Old Spice. Not a very attractive name is it? But it is a brand that has been around for more than 70 years – a brand that has been passed on down to generations of men as a tool to attract the opposite sex. Unfortunately, over the years the musky strong smell of the deodarant only conjures images of one’s grandad – not a very appealing image when you’re trying to impress the girl of your dreams.

In their recent attempt to revive the brand (and get away from the image of wrinkly old men), Old Spice has used a clever tool to speak out to the younger generation of boys and the women’s market– and that is through social networking.

In this phenomenal campaign, former NFL player Isaiah Mustafa, (now known as the old spice guy) uses his devilishly handsome good looks and suave personality to promote the product. In these viral videos, which only aired online through Facebook, Youtube and Twitter, Mustafa utters: “hello ladies. Look at your man, now back to me, sadly he isn’t me. But if he stopped using lady’s scented body wash and used old spice, he could smell like me.” The image of the Old Spice Guy has gone from being your grandad to the hottest guy on the planet…

But enough about him. The remarkable thing about this campaign is the fact that it only used social media to advertise. We all know social media is the new, edgy way of marketing, but this has taken it to a whole new level. For the first 3 days of the campaign launch, instead of just setting up a profile and posting twitter notes, the old spice guy actually responded to people’s comments with a personalised video post – a much pricier way of replying to tweets than normal, but boy did it work! During that period, the company posted over 150 video responses with each one averaging to over 2.8 million views.

Here are some examples of his video responses.

One of the notions of marketing through social networking sites is to make personal connections with consumers, and in this case, Old Spice did just that – addressing each person, by name, with a personalised message that they’ll remember. No mass emailing, no generic responses – each video comment was carefully written to address each individual.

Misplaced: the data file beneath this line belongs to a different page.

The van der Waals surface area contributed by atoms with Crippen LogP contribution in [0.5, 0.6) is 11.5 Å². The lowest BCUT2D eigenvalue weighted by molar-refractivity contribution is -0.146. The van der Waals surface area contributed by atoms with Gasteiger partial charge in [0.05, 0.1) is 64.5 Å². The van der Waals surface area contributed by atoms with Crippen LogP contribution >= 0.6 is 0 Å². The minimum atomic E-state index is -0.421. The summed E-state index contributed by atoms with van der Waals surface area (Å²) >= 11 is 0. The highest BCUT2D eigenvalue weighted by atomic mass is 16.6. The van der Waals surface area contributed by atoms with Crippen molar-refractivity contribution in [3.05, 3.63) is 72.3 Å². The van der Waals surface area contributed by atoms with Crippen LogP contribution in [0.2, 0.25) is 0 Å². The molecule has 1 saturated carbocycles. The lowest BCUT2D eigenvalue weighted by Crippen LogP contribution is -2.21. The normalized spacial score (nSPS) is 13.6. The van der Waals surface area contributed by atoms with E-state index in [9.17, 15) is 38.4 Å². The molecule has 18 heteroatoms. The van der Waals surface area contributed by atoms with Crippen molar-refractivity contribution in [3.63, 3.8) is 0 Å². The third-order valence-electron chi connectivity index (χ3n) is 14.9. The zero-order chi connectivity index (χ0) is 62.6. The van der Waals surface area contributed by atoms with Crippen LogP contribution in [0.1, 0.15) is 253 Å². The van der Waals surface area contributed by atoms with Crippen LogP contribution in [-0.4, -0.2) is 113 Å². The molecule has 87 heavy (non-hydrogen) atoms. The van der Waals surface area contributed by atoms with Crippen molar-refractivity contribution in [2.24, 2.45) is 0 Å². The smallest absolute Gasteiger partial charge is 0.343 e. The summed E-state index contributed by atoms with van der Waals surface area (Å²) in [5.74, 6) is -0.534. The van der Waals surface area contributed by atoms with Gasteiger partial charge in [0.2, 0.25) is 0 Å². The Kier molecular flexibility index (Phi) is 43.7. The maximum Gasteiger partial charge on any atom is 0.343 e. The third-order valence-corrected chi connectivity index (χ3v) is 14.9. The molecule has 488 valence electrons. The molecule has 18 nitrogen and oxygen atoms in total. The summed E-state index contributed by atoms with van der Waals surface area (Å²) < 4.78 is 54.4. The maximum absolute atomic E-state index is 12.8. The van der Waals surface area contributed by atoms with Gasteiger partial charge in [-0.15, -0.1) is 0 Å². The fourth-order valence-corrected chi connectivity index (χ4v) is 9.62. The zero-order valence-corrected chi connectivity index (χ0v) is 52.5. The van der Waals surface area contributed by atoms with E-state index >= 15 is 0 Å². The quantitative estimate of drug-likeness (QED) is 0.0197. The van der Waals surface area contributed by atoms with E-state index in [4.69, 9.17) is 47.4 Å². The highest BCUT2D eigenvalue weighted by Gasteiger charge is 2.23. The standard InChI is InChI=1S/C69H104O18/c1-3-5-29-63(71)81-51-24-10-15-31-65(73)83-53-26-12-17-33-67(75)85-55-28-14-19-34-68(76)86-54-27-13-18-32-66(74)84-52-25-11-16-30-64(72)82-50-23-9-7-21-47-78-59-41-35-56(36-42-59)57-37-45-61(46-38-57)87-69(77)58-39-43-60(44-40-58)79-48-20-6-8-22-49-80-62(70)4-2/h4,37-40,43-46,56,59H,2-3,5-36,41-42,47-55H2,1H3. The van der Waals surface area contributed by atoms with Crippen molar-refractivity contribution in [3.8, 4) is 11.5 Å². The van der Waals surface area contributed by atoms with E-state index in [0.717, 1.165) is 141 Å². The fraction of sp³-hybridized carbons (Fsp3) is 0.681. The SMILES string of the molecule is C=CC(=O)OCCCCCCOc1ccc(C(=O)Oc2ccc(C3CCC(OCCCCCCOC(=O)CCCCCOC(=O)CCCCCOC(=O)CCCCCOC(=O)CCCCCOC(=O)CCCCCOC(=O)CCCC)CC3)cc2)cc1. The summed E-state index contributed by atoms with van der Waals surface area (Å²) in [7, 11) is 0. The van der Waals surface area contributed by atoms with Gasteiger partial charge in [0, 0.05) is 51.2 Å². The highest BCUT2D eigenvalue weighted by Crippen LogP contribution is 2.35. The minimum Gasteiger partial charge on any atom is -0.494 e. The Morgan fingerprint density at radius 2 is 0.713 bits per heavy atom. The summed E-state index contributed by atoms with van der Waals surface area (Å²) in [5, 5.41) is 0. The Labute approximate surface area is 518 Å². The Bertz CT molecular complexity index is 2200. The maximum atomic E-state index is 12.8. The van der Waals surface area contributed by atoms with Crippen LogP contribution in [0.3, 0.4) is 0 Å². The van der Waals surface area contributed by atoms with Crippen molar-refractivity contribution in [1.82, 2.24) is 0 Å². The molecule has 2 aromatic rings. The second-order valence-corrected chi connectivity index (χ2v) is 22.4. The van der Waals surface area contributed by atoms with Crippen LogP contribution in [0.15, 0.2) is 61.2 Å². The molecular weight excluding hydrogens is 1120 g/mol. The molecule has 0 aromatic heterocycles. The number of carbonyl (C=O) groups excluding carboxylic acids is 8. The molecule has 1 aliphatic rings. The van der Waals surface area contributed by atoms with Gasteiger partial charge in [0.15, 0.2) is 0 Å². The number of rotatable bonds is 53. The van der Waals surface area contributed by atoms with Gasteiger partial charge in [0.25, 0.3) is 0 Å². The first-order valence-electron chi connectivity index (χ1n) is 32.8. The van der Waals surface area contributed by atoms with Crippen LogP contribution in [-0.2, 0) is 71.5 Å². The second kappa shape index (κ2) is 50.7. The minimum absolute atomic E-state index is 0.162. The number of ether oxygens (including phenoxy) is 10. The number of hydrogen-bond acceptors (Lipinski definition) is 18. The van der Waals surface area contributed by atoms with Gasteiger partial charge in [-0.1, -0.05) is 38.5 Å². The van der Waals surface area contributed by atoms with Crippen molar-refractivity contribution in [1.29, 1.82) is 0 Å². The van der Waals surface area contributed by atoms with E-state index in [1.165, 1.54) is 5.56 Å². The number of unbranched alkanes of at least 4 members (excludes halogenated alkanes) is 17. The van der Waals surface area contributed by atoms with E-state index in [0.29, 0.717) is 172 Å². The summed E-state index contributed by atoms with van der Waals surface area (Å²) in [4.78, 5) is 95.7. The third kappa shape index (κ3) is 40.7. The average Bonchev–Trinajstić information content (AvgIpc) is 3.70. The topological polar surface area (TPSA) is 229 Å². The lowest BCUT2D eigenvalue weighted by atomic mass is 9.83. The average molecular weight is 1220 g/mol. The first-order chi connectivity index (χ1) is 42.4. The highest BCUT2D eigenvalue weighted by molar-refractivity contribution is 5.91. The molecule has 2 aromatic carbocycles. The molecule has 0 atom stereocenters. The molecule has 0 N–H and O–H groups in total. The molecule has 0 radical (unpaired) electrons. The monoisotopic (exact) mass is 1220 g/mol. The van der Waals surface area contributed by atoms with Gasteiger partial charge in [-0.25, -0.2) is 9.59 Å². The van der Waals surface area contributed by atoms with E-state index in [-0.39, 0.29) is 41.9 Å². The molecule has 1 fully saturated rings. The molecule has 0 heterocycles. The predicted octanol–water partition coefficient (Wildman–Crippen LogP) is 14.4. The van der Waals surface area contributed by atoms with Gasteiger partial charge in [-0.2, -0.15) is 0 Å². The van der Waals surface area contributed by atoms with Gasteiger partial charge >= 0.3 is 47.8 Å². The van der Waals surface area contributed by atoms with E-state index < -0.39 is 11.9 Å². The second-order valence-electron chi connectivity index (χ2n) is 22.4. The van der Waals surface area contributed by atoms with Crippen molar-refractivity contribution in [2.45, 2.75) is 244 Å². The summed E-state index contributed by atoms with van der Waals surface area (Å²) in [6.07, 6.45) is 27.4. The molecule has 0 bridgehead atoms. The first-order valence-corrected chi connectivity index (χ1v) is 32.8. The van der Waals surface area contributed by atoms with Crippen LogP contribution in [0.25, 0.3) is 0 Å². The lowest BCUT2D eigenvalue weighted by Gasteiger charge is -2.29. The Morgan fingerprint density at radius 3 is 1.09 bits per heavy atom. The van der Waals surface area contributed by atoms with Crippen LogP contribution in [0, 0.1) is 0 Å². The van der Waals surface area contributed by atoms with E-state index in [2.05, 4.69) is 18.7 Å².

This had people sitting at computers all afternoon watching the Old Spice Facebook/Youtube/Twitter page for updates, wanting to see what he was saying and checking if their question had been answered. Even celebrities such as Alyssa Milano and Ashton Kutcher wanted to be part of it, showing their support for Old Spice.

Another interesting note is that even though this campaign has not been aired in traditional marketing mediums, it still gains global attention. That is the beauty of viral online marketing. As we all know firsthand, when we see something as awesome as…let’s just say the old spice guy…we immediately share it with ten other people. The company also posted videos targeted at talk show hosts, gossip/news columnists and entrepreneurs such as Ellen Degeneres, Perez Hilton and Guy Kawasaki. How smart is that? These video responses are essentially branded ads, but instead of placing 150 expensive ad spots on TV or in a magazine, they are going through non traditional mediums – influential people in the pop culture market who have their own set of audience and fans, and who would most likely share it with them – cause well, let’s face it, the campaign’s awesome! 

Craig Reiss from Entrepreneur.com claims that this campaign has changed the rules of social network marketing and commentators are calling it the best use of social media ever, and I can’t agree more. It’s clever, it’s fun and it made me want my man to smell like an old spice man!

On that note, have a look at Tim Costello’s parody of the campaign to market world vision. Not quite as attractive as Isaiah Mustafa …but I think he did a great job!

Article Sources

  • Moses, A, 2010, ‘Old Spice guy takes the web by storm’, The Sydney Morning Herald, 14 July
  • Wei, W, 2010, ‘The most watched videos in July: Old Spice takes over the world’, Business Insider, 2 August
  • Old Spice, 2010,’ Re: @wspencer’, 13 July, viewed: 1st September 2010, viewed 1st September
  • Old Spice, 2010, Re: @LucretiaPruitt, 13 July, viewed: 1st September 2010, viewed 1st September
  • Reiss, C, 2010, ‘Now look here, no learn from this’, Entreprenuer.com, 18 July, viewed 2nd September  
  • Mumbrella, 2010, ‘World Vision seeks the smell of Old Spice’s viral success,’ 16 July